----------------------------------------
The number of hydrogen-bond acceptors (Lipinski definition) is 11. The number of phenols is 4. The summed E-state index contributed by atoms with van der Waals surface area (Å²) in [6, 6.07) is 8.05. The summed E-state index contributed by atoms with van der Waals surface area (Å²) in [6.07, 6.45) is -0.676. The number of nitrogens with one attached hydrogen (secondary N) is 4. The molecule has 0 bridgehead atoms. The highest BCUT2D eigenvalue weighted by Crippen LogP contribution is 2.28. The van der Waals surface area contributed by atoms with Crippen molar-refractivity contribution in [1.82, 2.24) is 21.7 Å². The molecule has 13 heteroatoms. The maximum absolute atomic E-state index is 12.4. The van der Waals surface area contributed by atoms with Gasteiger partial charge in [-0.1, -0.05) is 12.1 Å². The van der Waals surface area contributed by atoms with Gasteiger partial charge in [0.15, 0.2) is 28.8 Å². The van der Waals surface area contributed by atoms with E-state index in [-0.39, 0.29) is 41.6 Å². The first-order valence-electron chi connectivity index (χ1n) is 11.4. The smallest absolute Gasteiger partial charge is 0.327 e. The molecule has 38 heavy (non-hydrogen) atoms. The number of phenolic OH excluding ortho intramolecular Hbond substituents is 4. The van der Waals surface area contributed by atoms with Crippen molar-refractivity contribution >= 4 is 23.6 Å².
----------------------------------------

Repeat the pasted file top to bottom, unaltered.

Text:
The number of hydrogen-bond acceptors (Lipinski definition) is 11. The number of phenols is 4. The summed E-state index contributed by atoms with van der Waals surface area (Å²) in [6, 6.07) is 8.05. The summed E-state index contributed by atoms with van der Waals surface area (Å²) in [6.07, 6.45) is -0.676. The number of nitrogens with one attached hydrogen (secondary N) is 4. The molecule has 0 bridgehead atoms. The highest BCUT2D eigenvalue weighted by Crippen LogP contribution is 2.28. The van der Waals surface area contributed by atoms with Crippen molar-refractivity contribution in [1.82, 2.24) is 21.7 Å². The molecule has 13 heteroatoms. The maximum absolute atomic E-state index is 12.4. The van der Waals surface area contributed by atoms with Gasteiger partial charge in [-0.1, -0.05) is 12.1 Å². The van der Waals surface area contributed by atoms with Gasteiger partial charge in [0.15, 0.2) is 28.8 Å². The van der Waals surface area contributed by atoms with E-state index in [-0.39, 0.29) is 41.6 Å². The first-order valence-electron chi connectivity index (χ1n) is 11.4. The smallest absolute Gasteiger partial charge is 0.327 e. The molecule has 38 heavy (non-hydrogen) atoms. The number of phenolic OH excluding ortho intramolecular Hbond substituents is 4. The van der Waals surface area contributed by atoms with Crippen molar-refractivity contribution >= 4 is 23.6 Å².